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Every musician practices differently. Some turn their own living rooms into rehearsal spaces. Others, like pianist Jonathan Biss, prefer to step out of the comforts of home and into a studio. "It's a more productive way of working," Biss told us as we barged in with cameras and microphones.

Reignwolf: A One-Man Rock Show

Jun 29, 2012

The way he was tearing it up during an impromptu set at the Sasquatch Music Festival, you'd barely notice that Jordan Cook, a.k.a. Reignwolf, broke a string midway through his fiery rendition of "In the Dark" — that is, until you saw the mangled remnants of his guitar, smoldering on the ground after he'd wrenched every wailing chord from its guts.

KCRW Presents: Ben Howard

Jun 28, 2012

Ben Howard is already a phenomenon in the UK. Word of mouth spread quickly after a series of performances around London and his native Devonshire and, after seeing him live, I can see why. He sang a handful of haunting folk songs, including standout "Depth over Distance".

Click here for more from this KCRW session.

Call JD McPherson's style a throwback if you like, but don't mistake it for novelty. The former punk rocker and middle-school art teacher crafts a raw and energetic blend of jump blues, rockabilly and early rock 'n' roll on his debut album Signs & Signifiers, recording to 1/4 tape on analog equipment. Still, McPherson is as likely to cite The Smiths or Wu-Tang Clan as influences as he is Little Richard or Ruth Brown.

Remembering Nora Ephron

Jun 27, 2012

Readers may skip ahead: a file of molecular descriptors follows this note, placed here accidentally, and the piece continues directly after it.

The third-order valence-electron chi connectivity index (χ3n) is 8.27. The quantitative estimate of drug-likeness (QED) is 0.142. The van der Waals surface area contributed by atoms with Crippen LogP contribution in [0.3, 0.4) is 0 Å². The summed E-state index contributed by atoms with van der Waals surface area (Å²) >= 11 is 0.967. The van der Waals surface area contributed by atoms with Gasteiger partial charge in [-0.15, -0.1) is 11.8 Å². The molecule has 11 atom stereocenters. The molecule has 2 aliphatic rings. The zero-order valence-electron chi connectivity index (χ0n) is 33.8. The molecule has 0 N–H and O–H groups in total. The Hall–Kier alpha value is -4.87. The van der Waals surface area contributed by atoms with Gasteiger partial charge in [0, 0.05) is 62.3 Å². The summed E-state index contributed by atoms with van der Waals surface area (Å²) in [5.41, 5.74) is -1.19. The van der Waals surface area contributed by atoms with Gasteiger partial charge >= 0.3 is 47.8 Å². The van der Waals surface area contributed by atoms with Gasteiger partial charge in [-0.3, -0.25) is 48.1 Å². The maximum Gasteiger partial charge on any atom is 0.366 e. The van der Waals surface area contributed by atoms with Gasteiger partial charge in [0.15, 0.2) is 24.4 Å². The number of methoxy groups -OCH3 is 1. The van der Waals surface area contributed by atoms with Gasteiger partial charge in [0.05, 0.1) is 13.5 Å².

As you've probably heard, the wonderful Nora Ephron has died. We're all big fans here, and we were delighted to have Nora join us on stage at Carnegie Hall in 2010. She came early, she stayed late, she was quick, she was funny, she was glamorous, and most of all...she was gracious enough to let us ask her a string of silly questions. You can listen to that segment, which aired the following January, here.

For New York Polyphony, it's location, location, location. The four-man vocal ensemble thrives on music from the Renaissance, much of it designed for cavernous, reverberant spaces. Think voices soaring through arched cathedrals. But madrigals by Flemish composer Orlando di Lasso, with their more intimate storytelling vibe, are suited for smaller venues — like, say, the living room of New York Polyphony bass Craig Phillips.

I fell in love with Bruce Springsteen for his swagger. It was ridiculous and offered so much hope. Here was a bony dude with the worst haircut ever, who wore T-shirts covered in holes — seriously, he looked like the fry cook at the amusement park where I worked as a counter girl in the summer — making music as big as the known universe.

This week on All Songs Considered, hosts Bob Boilen and Robin Hilton offer sneak previews of some of the summer's most anticipated releases.

It's hard to pick a favorite Tiny Desk Concert from the hundreds we've done, but this could be the one. For me, music is best when it surprises, takes chances and makes me smile. Comedian and musician Reggie Watts performed three "songs" at the NPR Music offices, all of them spontaneous improvisations and all of them playful, even magical.

Watts came with a simple setup of loop pedals, delay pedals and a microphone. He laid down the beats and bass, entirely with his voice, and built up layers of sound, melody and rhythm — more like a magician than a musician.

Armed with cameras and microphones, we recently invaded the rehearsal spaces of prominent musicians. The result is "In Practice," a new series of videos you can watch here.

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